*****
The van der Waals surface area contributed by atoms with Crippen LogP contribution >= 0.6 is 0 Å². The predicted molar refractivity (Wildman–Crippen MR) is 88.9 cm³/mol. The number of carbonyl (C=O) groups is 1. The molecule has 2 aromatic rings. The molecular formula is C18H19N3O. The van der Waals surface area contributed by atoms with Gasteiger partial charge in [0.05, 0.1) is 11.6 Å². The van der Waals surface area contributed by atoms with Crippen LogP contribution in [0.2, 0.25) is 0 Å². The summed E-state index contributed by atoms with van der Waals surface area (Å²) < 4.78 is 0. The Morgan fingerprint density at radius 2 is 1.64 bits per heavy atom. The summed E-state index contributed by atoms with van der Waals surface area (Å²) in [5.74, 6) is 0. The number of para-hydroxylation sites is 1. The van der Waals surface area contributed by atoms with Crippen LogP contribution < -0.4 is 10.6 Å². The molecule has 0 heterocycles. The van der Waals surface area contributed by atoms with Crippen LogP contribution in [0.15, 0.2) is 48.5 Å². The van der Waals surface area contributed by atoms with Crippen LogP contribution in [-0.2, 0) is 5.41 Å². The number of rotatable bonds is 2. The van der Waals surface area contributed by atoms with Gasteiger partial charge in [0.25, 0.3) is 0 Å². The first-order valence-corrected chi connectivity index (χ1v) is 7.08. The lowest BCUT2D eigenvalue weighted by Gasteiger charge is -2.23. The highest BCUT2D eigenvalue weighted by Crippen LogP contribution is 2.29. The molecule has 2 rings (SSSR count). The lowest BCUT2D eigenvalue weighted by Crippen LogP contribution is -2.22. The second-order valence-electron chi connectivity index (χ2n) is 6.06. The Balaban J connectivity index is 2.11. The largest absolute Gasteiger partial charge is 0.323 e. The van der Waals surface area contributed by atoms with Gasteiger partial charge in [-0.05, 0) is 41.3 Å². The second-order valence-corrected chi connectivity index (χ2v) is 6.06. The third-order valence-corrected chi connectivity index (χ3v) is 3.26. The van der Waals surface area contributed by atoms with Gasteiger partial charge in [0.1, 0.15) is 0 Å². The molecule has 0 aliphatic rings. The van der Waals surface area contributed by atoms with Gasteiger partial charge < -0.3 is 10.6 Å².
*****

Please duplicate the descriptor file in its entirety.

The van der Waals surface area contributed by atoms with Crippen LogP contribution >= 0.6 is 0 Å². The predicted molar refractivity (Wildman–Crippen MR) is 88.9 cm³/mol. The number of carbonyl (C=O) groups is 1. The molecule has 2 aromatic rings. The molecular formula is C18H19N3O. The van der Waals surface area contributed by atoms with Gasteiger partial charge in [0.05, 0.1) is 11.6 Å². The van der Waals surface area contributed by atoms with Crippen LogP contribution in [0.2, 0.25) is 0 Å². The summed E-state index contributed by atoms with van der Waals surface area (Å²) < 4.78 is 0. The Morgan fingerprint density at radius 2 is 1.64 bits per heavy atom. The summed E-state index contributed by atoms with van der Waals surface area (Å²) in [5.74, 6) is 0. The number of para-hydroxylation sites is 1. The van der Waals surface area contributed by atoms with Crippen LogP contribution < -0.4 is 10.6 Å². The molecule has 0 heterocycles. The van der Waals surface area contributed by atoms with Crippen LogP contribution in [0.15, 0.2) is 48.5 Å². The van der Waals surface area contributed by atoms with Crippen LogP contribution in [-0.2, 0) is 5.41 Å². The number of rotatable bonds is 2. The van der Waals surface area contributed by atoms with Gasteiger partial charge in [0.25, 0.3) is 0 Å². The first-order valence-corrected chi connectivity index (χ1v) is 7.08. The lowest BCUT2D eigenvalue weighted by Gasteiger charge is -2.23. The highest BCUT2D eigenvalue weighted by Crippen LogP contribution is 2.29. The molecule has 2 rings (SSSR count). The lowest BCUT2D eigenvalue weighted by Crippen LogP contribution is -2.22. The second-order valence-electron chi connectivity index (χ2n) is 6.06. The Balaban J connectivity index is 2.11. The largest absolute Gasteiger partial charge is 0.323 e. The van der Waals surface area contributed by atoms with Gasteiger partial charge in [-0.05, 0) is 41.3 Å². The second-order valence-corrected chi connectivity index (χ2v) is 6.06. The third-order valence-corrected chi connectivity index (χ3v) is 3.26. The van der Waals surface area contributed by atoms with Gasteiger partial charge in [0.1, 0.15) is 0 Å². The molecule has 0 aliphatic rings. The van der Waals surface area contributed by atoms with Gasteiger partial charge < -0.3 is 10.6 Å².